Lisa Rambo: Dolvett is an amazing, amazing trainer. Hands down, I've got the best trainer on the ranch. I can't say enough wonderful things about him. He's magic at what he does. He's passionate about people and training them and empowering them to become the person that you need to become. Dolvett has a special place in my heart. It's hard to put into words.

He's truly amazing, amazing at what he does. It's just an honor and a privilege to be trained by somebody who is passionate about what they do. It's fun to watch someone who's passionate about their job and what they do, and I was blessed to be the recipient of that.

Was it frustrating how close you got to winning the challenge?

Lisa Rambo: [Dannielle "Danni" Allen] is a tough one to beat. So to almost beat her, yeah, it feels good! It doesn't feel good to not win, but we had to swim hard. She's a tough, tough competitor. She's a water polo player. She was tough. It was a fun challenge and it was fun to be in the heat of it.

You had a very positive attitude during your time on the show. Was there ever a moment when you felt really down or even considered quitting and leaving the ranch?

Lisa Rambo: I never ever wanted to leave. I would've done anything for another day on the ranch. I didn't have one single negative experience there. I went there knowing that I had a job to do. Before I left, somebody told me, "Don't lean on a shovel and pray for a hole." So I went there to dig.

I knew that it was going to be hard work and I knew that there was going to be painful times and I knew that it wasn't going to be easy, but I knew that I was going to do it to the best of my ability -- all of the time, giving 110% percent every step of the way. And I enjoyed every minute of it.

You said during the show your husband had never seen you under 200 pounds. What was your husband's reaction when you first got home and he saw all the weight you had lost?

Lisa Rambo: He was very supportive. I went home at 209 pounds, so he had seen me there before. But I was smaller than when I left home and he was very proud of me. He knew that I had given my all on the ranch, and the cool part was I got picked up by a husband who had lost 40 pounds when he had picked me up. So he said, "Hey skinny!" And I said, "Hey skinny" right back. So it was fun; It was fun.

How do you find the time and balance to continue your workout and losing weight since you're a wife and mother with a career?

Lisa Rambo: I am blessed by having an amazing husband who stepped up in huge ways and a community and a family that really helped. My mom and my sister and my aunts and close friends have really stepped up to help me take care of my children the way they need to be taken care of.

I remember it was just Day 2 or 3 home from the ranch and I was picking up laundry, and my husband took it out of my hand and he looked at me and he said, "You are still on this new mission. This is not over. You are supposed to still be on the ranch, so we're going to take what we can get as you walk by, but we want you to stay focused and finish this as strong as you started." So I am a lucky lady.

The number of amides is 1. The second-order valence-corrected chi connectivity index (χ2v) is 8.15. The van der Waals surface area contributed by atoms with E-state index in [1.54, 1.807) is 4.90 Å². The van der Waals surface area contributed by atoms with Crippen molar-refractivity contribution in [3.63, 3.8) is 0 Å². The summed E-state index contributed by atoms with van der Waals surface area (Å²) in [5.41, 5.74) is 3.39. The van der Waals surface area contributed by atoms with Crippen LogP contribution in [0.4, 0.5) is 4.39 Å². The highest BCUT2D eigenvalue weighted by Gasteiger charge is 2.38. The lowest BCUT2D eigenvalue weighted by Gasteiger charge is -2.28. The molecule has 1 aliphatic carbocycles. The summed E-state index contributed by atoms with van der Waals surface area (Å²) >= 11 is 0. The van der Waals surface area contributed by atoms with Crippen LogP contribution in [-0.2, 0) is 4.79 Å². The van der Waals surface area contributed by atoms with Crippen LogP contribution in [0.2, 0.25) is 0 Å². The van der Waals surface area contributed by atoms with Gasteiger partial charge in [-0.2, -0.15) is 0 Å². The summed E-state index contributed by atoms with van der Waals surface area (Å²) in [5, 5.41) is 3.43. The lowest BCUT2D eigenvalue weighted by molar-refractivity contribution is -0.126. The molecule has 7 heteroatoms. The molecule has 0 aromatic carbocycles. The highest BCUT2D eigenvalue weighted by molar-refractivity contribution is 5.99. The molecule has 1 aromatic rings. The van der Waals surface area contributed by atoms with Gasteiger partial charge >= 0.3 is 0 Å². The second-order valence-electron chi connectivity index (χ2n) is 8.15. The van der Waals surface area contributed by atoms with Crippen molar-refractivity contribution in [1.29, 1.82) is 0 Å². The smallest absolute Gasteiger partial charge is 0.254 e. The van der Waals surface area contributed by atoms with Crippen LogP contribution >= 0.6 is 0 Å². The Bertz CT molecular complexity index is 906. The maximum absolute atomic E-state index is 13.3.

Can you give us a few tips on what you learned about eating healthy on a budget?

Lisa Rambo: Eating healthy on a budget is important. I think you just need to make sure that you plan out your meals, what you're going to buy before you get there. Stick to the outside of the grocery store. Eat your fruits and vegetables, your lean protein, and cut the junk. You don't need it and it kills your budget.

How did you feel when you first learned The Biggest Loser was going to attempt to tackle childhood obesity, and did that hit home for you at all?

Lisa Rambo: Yeah, I was an overweight high schooler. I had always been on the bigger side of life. I remember I was a cheerleader when I was in high school and I remember getting our uniforms and the high school not having a skirt that fit me and my aunt having to make mine. At that time, talking about childhood obesity was a taboo and you just didn't do it.

I believe that you can't take care of or fix something that you're not talking about. So I commend The Biggest Loser for taking on taboo issues so that we can deal with them and empower our high schoolers and our children to take their health and fitness as a priority. I wish people would've talked about it before.

If we can take care of it when our kids are young, we won't have 30-year-olds on The Biggest Loser because we taught them before that.

What takeaways did you bring back to your family that you learned from being on the ranch and seeing the teen participants?

Lisa Rambo: I learned eating right is a choice and you have to make time for it. We make sure that we're only keeping healthy snacks and foods in our house right now. What I learned was really cool.

When I got home, we went to our kitchen and we literally threw everything that wasn't good away -- bags of food. My kids didn't scream or complain, and we had been eating -- they like the walnuts and apricots and apples and cheese sticks. We don't get complaints. Your kids won't freak out if you change your kitchen. They'll actually enjoy it and feel better in the process.

When did you start thinking and believing that you truly were an athlete like your children?

Lisa Rambo: It was in the first week, maybe a couple weeks into being on the ranch. I knew that I had to start seeing myself the way that I wanted to be and stepping up and stepping out.

I really have never played sports in my entire life and I've never worked out ever in my life, but you know what? I'm doing it now, and as soon as you decide you can become -- I became an athlete on that ranch and I'm going to continue developing these skills that I'm learning. It's fun.

About The Author: Elizabeth Kwiatkowski
Elizabeth Kwiatkowski is Associate Editor of Reality TV World and has been covering the reality TV genre for more than a decade.